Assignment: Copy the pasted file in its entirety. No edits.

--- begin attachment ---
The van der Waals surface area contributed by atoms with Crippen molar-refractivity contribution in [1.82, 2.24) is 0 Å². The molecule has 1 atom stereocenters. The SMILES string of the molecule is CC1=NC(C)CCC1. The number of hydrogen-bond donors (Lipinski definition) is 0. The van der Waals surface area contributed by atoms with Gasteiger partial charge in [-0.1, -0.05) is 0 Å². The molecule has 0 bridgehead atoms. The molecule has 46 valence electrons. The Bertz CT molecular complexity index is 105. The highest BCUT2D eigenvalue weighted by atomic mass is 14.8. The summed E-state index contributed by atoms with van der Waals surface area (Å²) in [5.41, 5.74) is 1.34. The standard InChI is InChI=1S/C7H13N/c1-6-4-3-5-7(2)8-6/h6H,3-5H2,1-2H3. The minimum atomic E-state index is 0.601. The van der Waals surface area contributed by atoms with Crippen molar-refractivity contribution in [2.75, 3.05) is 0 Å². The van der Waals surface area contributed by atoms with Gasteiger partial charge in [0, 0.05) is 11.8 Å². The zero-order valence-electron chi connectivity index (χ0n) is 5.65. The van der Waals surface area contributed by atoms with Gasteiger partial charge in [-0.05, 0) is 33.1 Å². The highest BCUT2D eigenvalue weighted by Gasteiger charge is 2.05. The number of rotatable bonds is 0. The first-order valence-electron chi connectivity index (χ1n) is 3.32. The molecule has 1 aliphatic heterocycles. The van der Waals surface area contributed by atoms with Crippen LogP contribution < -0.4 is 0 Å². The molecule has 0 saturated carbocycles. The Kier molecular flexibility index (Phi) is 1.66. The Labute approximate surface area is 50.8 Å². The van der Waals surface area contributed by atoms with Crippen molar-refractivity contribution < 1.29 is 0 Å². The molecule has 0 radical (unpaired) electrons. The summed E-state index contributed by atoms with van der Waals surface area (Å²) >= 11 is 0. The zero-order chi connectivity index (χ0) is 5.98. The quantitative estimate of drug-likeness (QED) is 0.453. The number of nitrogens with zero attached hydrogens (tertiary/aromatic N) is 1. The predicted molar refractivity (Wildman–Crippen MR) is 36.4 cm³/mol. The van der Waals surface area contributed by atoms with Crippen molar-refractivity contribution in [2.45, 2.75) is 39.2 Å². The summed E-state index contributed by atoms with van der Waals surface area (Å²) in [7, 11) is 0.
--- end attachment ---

The van der Waals surface area contributed by atoms with Crippen molar-refractivity contribution in [1.82, 2.24) is 0 Å². The molecule has 1 atom stereocenters. The SMILES string of the molecule is CC1=NC(C)CCC1. The number of hydrogen-bond donors (Lipinski definition) is 0. The van der Waals surface area contributed by atoms with Gasteiger partial charge in [-0.1, -0.05) is 0 Å². The molecule has 0 bridgehead atoms. The molecule has 46 valence electrons. The Bertz CT molecular complexity index is 105. The highest BCUT2D eigenvalue weighted by atomic mass is 14.8. The summed E-state index contributed by atoms with van der Waals surface area (Å²) in [5.41, 5.74) is 1.34. The standard InChI is InChI=1S/C7H13N/c1-6-4-3-5-7(2)8-6/h6H,3-5H2,1-2H3. The minimum atomic E-state index is 0.601. The van der Waals surface area contributed by atoms with Crippen molar-refractivity contribution in [2.75, 3.05) is 0 Å². The van der Waals surface area contributed by atoms with Gasteiger partial charge in [0, 0.05) is 11.8 Å². The zero-order valence-electron chi connectivity index (χ0n) is 5.65. The van der Waals surface area contributed by atoms with Gasteiger partial charge in [-0.05, 0) is 33.1 Å². The highest BCUT2D eigenvalue weighted by Gasteiger charge is 2.05. The number of rotatable bonds is 0. The first-order valence-electron chi connectivity index (χ1n) is 3.32. The molecule has 1 aliphatic heterocycles. The van der Waals surface area contributed by atoms with Crippen LogP contribution < -0.4 is 0 Å². The molecule has 0 saturated carbocycles. The Kier molecular flexibility index (Phi) is 1.66. The Labute approximate surface area is 50.8 Å². The van der Waals surface area contributed by atoms with Crippen molar-refractivity contribution < 1.29 is 0 Å². The molecule has 0 radical (unpaired) electrons. The summed E-state index contributed by atoms with van der Waals surface area (Å²) >= 11 is 0. The zero-order chi connectivity index (χ0) is 5.98. The quantitative estimate of drug-likeness (QED) is 0.453. The number of nitrogens with zero attached hydrogens (tertiary/aromatic N) is 1. The predicted molar refractivity (Wildman–Crippen MR) is 36.4 cm³/mol. The van der Waals surface area contributed by atoms with Crippen molar-refractivity contribution in [2.45, 2.75) is 39.2 Å². The summed E-state index contributed by atoms with van der Waals surface area (Å²) in [7, 11) is 0.